Impact of new cancer therapies on outpatient treatment delivery for colorectal cancer: A population-based study.

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Publication Title

The International journal of health planning and management


oregon; portland; chiles


We investigated the impact of new systemic therapies approved in Canada for colorectal cancer on the frequency, intensity and duration of oncology clinic and infusion visits over five treatment phases from diagnosis (P1, P3) to treatment (P2, P4) of primary and metastatic disease, respectively, and during the last 6 months of life (P5). In total, 15,157 adult patients with newly diagnosed colorectal cancer and referred between 2000 and 2012 to any cancer clinic in British Columbia, Canada, were included. Frequency, intensity and duration of medical oncology clinic visits (CVs), oncology infusions (OIs) and oncology prescriptions (OPs) were measured by treatment phase. Mean, total and adjusted total duration for CVs increased for P1-5. CVs increased in P1-5, and in P1-4 when adjusted by treatment length. Adjusted and unadjusted OIs decreased in P1 coinciding with the introduction of an oral treatment option, but increased in P2-5. Mean OI duration increased in P1-5, while total and adjusted total decreased in P1 and increased in P2-5. OPs increased in P2-4, but were unchanged in P1 and P5. Multi-fold increases in resources and time required per patient were also observed, which have significant implications for demand projections in cancer care planning and delivery. In conclusion, patients required more visits in almost all treatment phases, visits on average took longer and patients were in treatment for longer periods of time.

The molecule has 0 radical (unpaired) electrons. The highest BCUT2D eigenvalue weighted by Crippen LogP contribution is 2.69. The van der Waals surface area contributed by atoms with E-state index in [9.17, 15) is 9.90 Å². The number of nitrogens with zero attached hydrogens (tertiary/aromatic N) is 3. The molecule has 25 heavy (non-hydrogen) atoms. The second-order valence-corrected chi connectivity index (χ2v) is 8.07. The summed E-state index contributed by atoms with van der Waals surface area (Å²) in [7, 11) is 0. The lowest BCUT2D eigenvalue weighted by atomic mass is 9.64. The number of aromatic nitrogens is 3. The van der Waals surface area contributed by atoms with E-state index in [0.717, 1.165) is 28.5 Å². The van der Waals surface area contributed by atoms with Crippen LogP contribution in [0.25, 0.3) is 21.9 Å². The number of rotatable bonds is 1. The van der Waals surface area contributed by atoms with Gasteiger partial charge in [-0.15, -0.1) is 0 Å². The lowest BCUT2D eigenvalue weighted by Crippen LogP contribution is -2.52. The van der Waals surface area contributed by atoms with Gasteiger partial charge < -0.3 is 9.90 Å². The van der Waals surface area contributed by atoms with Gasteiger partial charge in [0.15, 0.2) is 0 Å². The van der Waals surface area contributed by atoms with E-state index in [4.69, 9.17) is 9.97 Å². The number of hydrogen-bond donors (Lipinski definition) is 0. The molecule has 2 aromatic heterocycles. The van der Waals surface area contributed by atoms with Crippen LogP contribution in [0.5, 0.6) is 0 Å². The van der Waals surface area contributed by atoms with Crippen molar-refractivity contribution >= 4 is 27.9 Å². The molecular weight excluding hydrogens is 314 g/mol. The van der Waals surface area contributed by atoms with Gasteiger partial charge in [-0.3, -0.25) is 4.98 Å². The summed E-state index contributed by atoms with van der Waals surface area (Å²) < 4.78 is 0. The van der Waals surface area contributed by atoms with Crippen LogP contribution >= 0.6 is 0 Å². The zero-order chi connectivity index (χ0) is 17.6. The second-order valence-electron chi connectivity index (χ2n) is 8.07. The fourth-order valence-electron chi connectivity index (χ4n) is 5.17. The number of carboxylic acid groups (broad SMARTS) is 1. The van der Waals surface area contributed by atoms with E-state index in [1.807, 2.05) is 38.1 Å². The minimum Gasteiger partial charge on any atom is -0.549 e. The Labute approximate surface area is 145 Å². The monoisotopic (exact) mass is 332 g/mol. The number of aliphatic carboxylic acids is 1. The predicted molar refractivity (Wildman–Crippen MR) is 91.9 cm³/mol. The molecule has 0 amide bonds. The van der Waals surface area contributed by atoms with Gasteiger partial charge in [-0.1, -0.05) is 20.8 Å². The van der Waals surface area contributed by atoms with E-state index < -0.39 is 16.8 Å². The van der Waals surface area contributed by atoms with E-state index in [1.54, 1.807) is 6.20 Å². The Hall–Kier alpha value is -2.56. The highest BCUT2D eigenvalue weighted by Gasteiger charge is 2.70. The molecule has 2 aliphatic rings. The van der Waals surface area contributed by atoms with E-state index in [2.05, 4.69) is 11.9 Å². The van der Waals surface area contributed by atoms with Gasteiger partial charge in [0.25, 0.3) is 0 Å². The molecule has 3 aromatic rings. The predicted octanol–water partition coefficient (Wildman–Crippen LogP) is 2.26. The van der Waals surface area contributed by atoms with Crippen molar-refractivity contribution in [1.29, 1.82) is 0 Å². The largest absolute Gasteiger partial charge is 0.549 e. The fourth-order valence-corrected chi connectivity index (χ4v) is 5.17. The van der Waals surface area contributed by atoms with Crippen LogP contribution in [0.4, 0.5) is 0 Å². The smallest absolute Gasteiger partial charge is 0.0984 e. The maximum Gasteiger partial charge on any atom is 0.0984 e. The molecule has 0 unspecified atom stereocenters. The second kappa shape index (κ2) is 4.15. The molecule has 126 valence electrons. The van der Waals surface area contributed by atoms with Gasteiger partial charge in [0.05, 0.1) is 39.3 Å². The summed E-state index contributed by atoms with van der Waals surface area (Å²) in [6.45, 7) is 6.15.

Clinical Institute


Clinical Institute

Digestive Health


Earle A. Chiles Research Institute